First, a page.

Many of you were probably wowed by the Vivo Apex, a concept phone with way too many futuristic things on board, at MWC 2018. The Apex has extraordinarily small bezels and an in-display fingerprint sensor, but arguably its most innovative feature is its popup front-facing camera that allows it to avoid the dreaded notch. Andy Rubin has revealed that a patent for this solution was granted to Essential Products, Inc in 2017. Read More
The Pixelbook was shown off only around two months ago, but the tech industry is constantly evolving. That seems to be the case for this motorized Pixelbook lid that was spotted in a patent. This lid would ensure that you wouldn't have to exert as much physical force to use your laptop. Read More
The High Court of Justice of England and Wales has ruled against Huawei in its fight to avoid paying patent royalties to data software firm Unwired Planet. In an unprecedented move for a case of this kind brought in the UK, the judgment not only applies to sales of Huawei devices in the UK but also globally, which would prove vastly more costly. Read More
Top technology companies are no strangers to patent litigation. Wherever there is money to be made there will always be opportunistic individuals and companies who will obtain patents in order to profit from licensing or litigation. Yesterday, the US Supreme Court ruled on a key change that should make it much harder for patent trolls to be successful. Read More
If you remember back in 2014, MX Player had to take a forced step of removing support for the AC-3 codec (also known as Dolby Digital) from its app. That killed a bit of MX Player's magic: it had previously been popular as the app that could play any and every video you threw at it, no need to worry about formats and encodings, and regardless of whether or not your device's own video player could support them. After the removal, users had to download custom-built codecs and manually point the app toward them as a make-do solution to gain back AC-3 capabilities. Read More
Samsung has a tendency to throw stuff at the wall, and see what sticks. I don't mean that in a negative way - many of their seemingly-bizarre experiments became wildly popular (see: S7 edge). A patent application submitted by Samsung shows their concept of a foldable smartphone, and it's interesting to say the least. Read More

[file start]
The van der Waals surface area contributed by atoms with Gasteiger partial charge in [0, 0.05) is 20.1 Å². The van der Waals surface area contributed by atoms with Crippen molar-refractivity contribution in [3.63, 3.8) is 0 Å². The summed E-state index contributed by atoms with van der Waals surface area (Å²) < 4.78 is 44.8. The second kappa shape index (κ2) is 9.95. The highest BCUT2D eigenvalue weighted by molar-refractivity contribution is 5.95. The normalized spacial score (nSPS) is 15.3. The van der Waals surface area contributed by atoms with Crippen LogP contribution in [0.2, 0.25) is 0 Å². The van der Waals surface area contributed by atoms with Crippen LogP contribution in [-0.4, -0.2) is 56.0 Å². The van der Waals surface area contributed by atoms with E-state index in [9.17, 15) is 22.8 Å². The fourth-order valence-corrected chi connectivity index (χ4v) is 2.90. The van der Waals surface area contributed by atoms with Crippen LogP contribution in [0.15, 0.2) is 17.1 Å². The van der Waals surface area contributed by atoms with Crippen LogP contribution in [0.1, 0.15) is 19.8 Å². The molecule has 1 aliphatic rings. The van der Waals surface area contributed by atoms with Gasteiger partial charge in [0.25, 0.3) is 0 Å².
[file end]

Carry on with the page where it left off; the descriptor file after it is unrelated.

Microsoft is taking Android seriously, and that means more than sticking quality apps on Google Play. The tech giant is partnering with whomever it can to make its software the first you see when you power on your phone. Lenovo is the latest Android manufacturer to agree. Read More
Meizu is using technology that violates Qualcomm's patents without the usual licensing rigmarole, and Qualcomm isn't gonna take it anymore. So it is alleged in Qualcomm's press release, announcing a complaint against the up-and-coming Chinese manufacturer in the Beijing Intellectual Property Court. Qualcomm says that Meizu has refused to negotiate "in good faith" to license particular patents, especially those related to 3G and LTE radio standards, though the precise patents in question aren't delineated. Read More
Microsoft is about to hit it big with one of China's top smartphone manufacturers: Xiaomi. It has announced today a multi-faceted deal with the company including sales of patents, cross-licensing arrangements, and software pre-installation, expanding its OEM partnerships and its services' worldwide reach while also providing Xiaomi with the support it needed to enter more markets.
Microsoft will be selling 1500 patents to Xiaomi — it's not clear whether these came from the Nokia acquisition, its many other acquisitions, or ones that it originally filed for. Regardless, according to Wang Xiang, senior vice president at Xiaomi, this should beef up Xiaomi's arsenal of patents and should, theoretically, make it easier for the company to enter Western markets with lesser friction from other patent holders. Read More
Electronics and cars are a tricky combination. While the advantages of systems like in-dash navigation and text-to-speech SMS reading are obvious, every extra gadget that travels with you while you're driving has the potential to be a dangerous distraction. Google may be looking to solve that problem, at least as it applies to wearable devices like Android Wear watches. A recent patent published by the USPTO indicates that Google has developed (or at least conceptualized) a system for detecting whether a wearable user is actively driving the vehicle or merely a passenger.
US patent number 9,037,125 was filed on April 7th of last year, credited to Mohammed Waleed Kadous and assigned to Google. Read More